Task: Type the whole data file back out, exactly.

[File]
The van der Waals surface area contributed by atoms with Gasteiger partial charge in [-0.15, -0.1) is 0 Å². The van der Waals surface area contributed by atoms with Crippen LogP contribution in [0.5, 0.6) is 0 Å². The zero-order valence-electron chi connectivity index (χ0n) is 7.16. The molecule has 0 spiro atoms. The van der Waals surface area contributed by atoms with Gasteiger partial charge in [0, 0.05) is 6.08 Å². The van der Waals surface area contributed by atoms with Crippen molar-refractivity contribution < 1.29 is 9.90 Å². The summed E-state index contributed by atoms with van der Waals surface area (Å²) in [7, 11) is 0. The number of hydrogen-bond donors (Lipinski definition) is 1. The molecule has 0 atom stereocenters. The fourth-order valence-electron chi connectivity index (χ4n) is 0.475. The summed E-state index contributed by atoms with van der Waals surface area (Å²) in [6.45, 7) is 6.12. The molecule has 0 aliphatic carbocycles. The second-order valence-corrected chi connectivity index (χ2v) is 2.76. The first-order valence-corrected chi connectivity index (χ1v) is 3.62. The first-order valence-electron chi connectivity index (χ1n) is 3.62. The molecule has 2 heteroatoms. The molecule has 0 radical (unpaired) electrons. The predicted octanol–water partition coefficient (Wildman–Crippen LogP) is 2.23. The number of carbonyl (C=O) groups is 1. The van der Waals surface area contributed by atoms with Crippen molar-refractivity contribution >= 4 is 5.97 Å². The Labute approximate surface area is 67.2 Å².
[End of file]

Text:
The van der Waals surface area contributed by atoms with Gasteiger partial charge in [-0.15, -0.1) is 0 Å². The van der Waals surface area contributed by atoms with Crippen LogP contribution in [0.5, 0.6) is 0 Å². The zero-order valence-electron chi connectivity index (χ0n) is 7.16. The molecule has 0 spiro atoms. The van der Waals surface area contributed by atoms with Gasteiger partial charge in [0, 0.05) is 6.08 Å². The van der Waals surface area contributed by atoms with Crippen molar-refractivity contribution < 1.29 is 9.90 Å². The summed E-state index contributed by atoms with van der Waals surface area (Å²) in [7, 11) is 0. The number of hydrogen-bond donors (Lipinski definition) is 1. The molecule has 0 atom stereocenters. The fourth-order valence-electron chi connectivity index (χ4n) is 0.475. The summed E-state index contributed by atoms with van der Waals surface area (Å²) in [6.45, 7) is 6.12. The molecule has 0 aliphatic carbocycles. The second-order valence-corrected chi connectivity index (χ2v) is 2.76. The first-order valence-corrected chi connectivity index (χ1v) is 3.62. The first-order valence-electron chi connectivity index (χ1n) is 3.62. The molecule has 2 heteroatoms. The molecule has 0 radical (unpaired) electrons. The predicted octanol–water partition coefficient (Wildman–Crippen LogP) is 2.23. The number of carbonyl (C=O) groups is 1. The van der Waals surface area contributed by atoms with Crippen molar-refractivity contribution >= 4 is 5.97 Å². The Labute approximate surface area is 67.2 Å².